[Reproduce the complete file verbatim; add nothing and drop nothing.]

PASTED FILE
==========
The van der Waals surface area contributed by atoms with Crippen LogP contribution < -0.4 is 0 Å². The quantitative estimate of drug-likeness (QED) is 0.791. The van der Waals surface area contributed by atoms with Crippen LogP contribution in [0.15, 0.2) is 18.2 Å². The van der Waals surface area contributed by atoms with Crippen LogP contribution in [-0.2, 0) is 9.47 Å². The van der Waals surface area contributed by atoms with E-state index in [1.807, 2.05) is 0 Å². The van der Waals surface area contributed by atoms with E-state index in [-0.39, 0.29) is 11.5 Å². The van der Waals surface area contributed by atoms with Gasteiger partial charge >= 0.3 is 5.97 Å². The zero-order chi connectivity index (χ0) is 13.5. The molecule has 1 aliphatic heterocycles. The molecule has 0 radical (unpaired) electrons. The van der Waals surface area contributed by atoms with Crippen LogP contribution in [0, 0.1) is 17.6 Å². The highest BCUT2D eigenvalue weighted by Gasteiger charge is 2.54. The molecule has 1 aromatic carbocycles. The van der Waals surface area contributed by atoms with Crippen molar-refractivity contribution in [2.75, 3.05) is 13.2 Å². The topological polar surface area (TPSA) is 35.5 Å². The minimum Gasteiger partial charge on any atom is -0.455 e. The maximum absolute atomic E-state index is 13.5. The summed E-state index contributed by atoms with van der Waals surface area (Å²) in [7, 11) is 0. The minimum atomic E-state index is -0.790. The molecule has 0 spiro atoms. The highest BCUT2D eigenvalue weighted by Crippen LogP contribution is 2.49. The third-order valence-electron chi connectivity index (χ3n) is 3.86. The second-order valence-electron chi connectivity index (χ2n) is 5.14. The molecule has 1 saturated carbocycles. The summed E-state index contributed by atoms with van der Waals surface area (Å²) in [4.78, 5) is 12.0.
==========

The van der Waals surface area contributed by atoms with Crippen LogP contribution < -0.4 is 0 Å². The quantitative estimate of drug-likeness (QED) is 0.791. The van der Waals surface area contributed by atoms with Crippen LogP contribution in [0.15, 0.2) is 18.2 Å². The van der Waals surface area contributed by atoms with Crippen LogP contribution in [-0.2, 0) is 9.47 Å². The van der Waals surface area contributed by atoms with E-state index in [1.807, 2.05) is 0 Å². The van der Waals surface area contributed by atoms with E-state index in [-0.39, 0.29) is 11.5 Å². The van der Waals surface area contributed by atoms with Gasteiger partial charge >= 0.3 is 5.97 Å². The zero-order chi connectivity index (χ0) is 13.5. The molecule has 1 aliphatic heterocycles. The molecule has 0 radical (unpaired) electrons. The van der Waals surface area contributed by atoms with Crippen LogP contribution in [0, 0.1) is 17.6 Å². The highest BCUT2D eigenvalue weighted by Gasteiger charge is 2.54. The molecule has 1 aromatic carbocycles. The van der Waals surface area contributed by atoms with Crippen molar-refractivity contribution in [2.75, 3.05) is 13.2 Å². The topological polar surface area (TPSA) is 35.5 Å². The minimum Gasteiger partial charge on any atom is -0.455 e. The maximum absolute atomic E-state index is 13.5. The summed E-state index contributed by atoms with van der Waals surface area (Å²) in [7, 11) is 0. The minimum atomic E-state index is -0.790. The molecule has 0 spiro atoms. The highest BCUT2D eigenvalue weighted by Crippen LogP contribution is 2.49. The third-order valence-electron chi connectivity index (χ3n) is 3.86. The second-order valence-electron chi connectivity index (χ2n) is 5.14. The molecule has 1 saturated carbocycles. The summed E-state index contributed by atoms with van der Waals surface area (Å²) in [4.78, 5) is 12.0.